A wave of hot gas twice as wide as the Milky Way galaxy roils the nearby Perseus galaxy cluster, a new study indicates.
The wave, which measures 200,000 light-years across, likely formed billions of years ago, after a neighboring cluster clipped Perseus, researchers said. You can watch the monster wave roll in this awesome NASA video.
"The wave we've identified is associated with the flyby of a smaller cluster, which shows that the merger activity that produced these giant structures is still ongoing," lead author Stephen Walker, of NASA's Goddard Space Flight Center in Greenbelt, Maryland, said in a statement. ['Smashing' Galaxy Clusters Release 'Amazing Amounts of Energy' (Video)]
Galaxy clusters are the largest gravitationally bound structures in the universe. For example, Perseus — which lies 240 million light-years away from Earth, in the constellation of the same name — spans a vast 11 million light-years.
Most of the observable matter within galaxy clusters is superheated gas that glows in X-ray wavelengths, study team members said. Observations by NASA's Chandra X-ray Observatory and other instruments have revealed many interesting formations in Perseus' glowing gas, including an odd, 200,000-light-year-long concave feature dubbed "the bay."
The bay generates no emissions, so — unlike some other features in the massive gas field — its origins don't trace back to activity of the supermassive black hole at the core of Perseus' central galaxy, NGC 1275, study team members said. And the bay's shape doesn't match those predicted by computer models that simulate normal gas sloshing, the scientists added.
So, the researchers re-analyzed Chandra images of the bay, filtering them to highlight edges and other important details. Then, the scientists compared these enhanced observations to computer simulations of merging galaxy clusters performed by astrophysicist John ZuHone, of the Harvard-Smithsonian Center for Astrophysics in Cambridge, Massachusetts.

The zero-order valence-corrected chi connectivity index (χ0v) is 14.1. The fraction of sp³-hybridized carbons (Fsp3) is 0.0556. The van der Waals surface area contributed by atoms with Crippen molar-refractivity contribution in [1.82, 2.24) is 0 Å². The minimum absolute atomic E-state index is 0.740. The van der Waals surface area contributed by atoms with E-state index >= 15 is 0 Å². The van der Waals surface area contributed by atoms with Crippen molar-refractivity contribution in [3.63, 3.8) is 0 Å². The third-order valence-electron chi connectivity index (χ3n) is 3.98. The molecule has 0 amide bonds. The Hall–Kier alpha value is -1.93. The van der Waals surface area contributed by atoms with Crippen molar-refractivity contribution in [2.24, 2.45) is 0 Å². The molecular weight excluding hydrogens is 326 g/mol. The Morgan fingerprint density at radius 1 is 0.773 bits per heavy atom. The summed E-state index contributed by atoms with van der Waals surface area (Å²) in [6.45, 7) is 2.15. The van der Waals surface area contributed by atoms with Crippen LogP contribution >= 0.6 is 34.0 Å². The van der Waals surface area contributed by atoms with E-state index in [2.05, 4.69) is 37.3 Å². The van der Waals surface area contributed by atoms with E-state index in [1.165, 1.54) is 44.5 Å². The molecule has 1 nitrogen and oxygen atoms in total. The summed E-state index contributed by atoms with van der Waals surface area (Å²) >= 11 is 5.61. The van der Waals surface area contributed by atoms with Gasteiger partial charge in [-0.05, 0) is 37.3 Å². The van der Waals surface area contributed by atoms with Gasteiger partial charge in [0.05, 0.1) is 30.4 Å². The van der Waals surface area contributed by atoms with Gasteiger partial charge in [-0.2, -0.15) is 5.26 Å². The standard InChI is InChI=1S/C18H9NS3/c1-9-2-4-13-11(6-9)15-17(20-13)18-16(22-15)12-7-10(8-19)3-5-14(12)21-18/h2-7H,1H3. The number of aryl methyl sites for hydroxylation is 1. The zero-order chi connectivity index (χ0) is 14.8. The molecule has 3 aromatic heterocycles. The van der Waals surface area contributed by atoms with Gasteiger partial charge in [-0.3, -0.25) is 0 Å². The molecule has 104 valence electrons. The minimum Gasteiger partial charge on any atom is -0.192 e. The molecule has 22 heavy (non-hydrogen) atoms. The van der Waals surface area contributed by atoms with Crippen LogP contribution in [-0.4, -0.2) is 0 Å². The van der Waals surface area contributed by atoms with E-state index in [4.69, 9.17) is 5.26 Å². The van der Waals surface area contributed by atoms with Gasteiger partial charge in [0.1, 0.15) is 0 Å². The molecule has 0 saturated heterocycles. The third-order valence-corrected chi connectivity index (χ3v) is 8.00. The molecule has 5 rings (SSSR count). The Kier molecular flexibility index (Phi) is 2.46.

"Galaxy cluster mergers represent the latest stage of structure formation in the cosmos," said ZuHone, who's not a member of the new study's team. (His simulations are available to other researchers in an online catalog.)
"Hydrodynamic simulations of merging clusters allow us to produce features in the hot gas and tune physical parameters, such as the magnetic field," ZuHone said in the same statement. "Then we can attempt to match the detailed characteristics of the structures we observe in X-rays."
Such comparative work led the researchers to identify a likely birth scenario for the bay. Long ago, Perseus' gas had settled into two separate components: an interior "cold" region with temperatures around 54 million degrees Fahrenheit (30 million degrees Celsius) and a surrounding area three times hotter, the idea goes.
Then, a smaller cluster about 1,000 times more massive than the Milky Way galaxy grazed Perseus, coming within 650,000 light-years or so of its core, researchers said. This near miss roiled Perseus' gas significantly, generating a spiral that expanded outward from the "cold" interior region.
About 2.5 billion years after the cluster flyby, this spiral reached 500,000 light-years from Perseus' center and began producing huge waves in the cluster's outer reaches. These features are basically enormous versions of "Kelvin-Helmholtz waves," which appear at the interface of two fluids that are moving at different velocities, the researchers said.
"We think the bay feature we see in Perseus is part of a Kelvin-Helmholtz wave, perhaps the largest one yet identified, that formed in much the same way as the simulation shows," Walker said. "We have also identified similar features in two other galaxy clusters, Centaurus and Abell 1795."
The new study will appear in the June 2017 issue of the journal Monthly Notices of the Royal Astronomical Society.
Get the Space.com Newsletter
Breaking space news, the latest updates on rocket launches, skywatching events and more!
Michael Wall is a Senior Space Writer with Space.com and joined the team in 2010. He primarily covers exoplanets, spaceflight and military space, but has been known to dabble in the space art beat. His book about the search for alien life, "Out There," was published on Nov. 13, 2018. Before becoming a science writer, Michael worked as a herpetologist and wildlife biologist. He has a Ph.D. in evolutionary biology from the University of Sydney, Australia, a bachelor's degree from the University of Arizona, and a graduate certificate in science writing from the University of California, Santa Cruz. To find out what his latest project is, you can follow Michael on Twitter.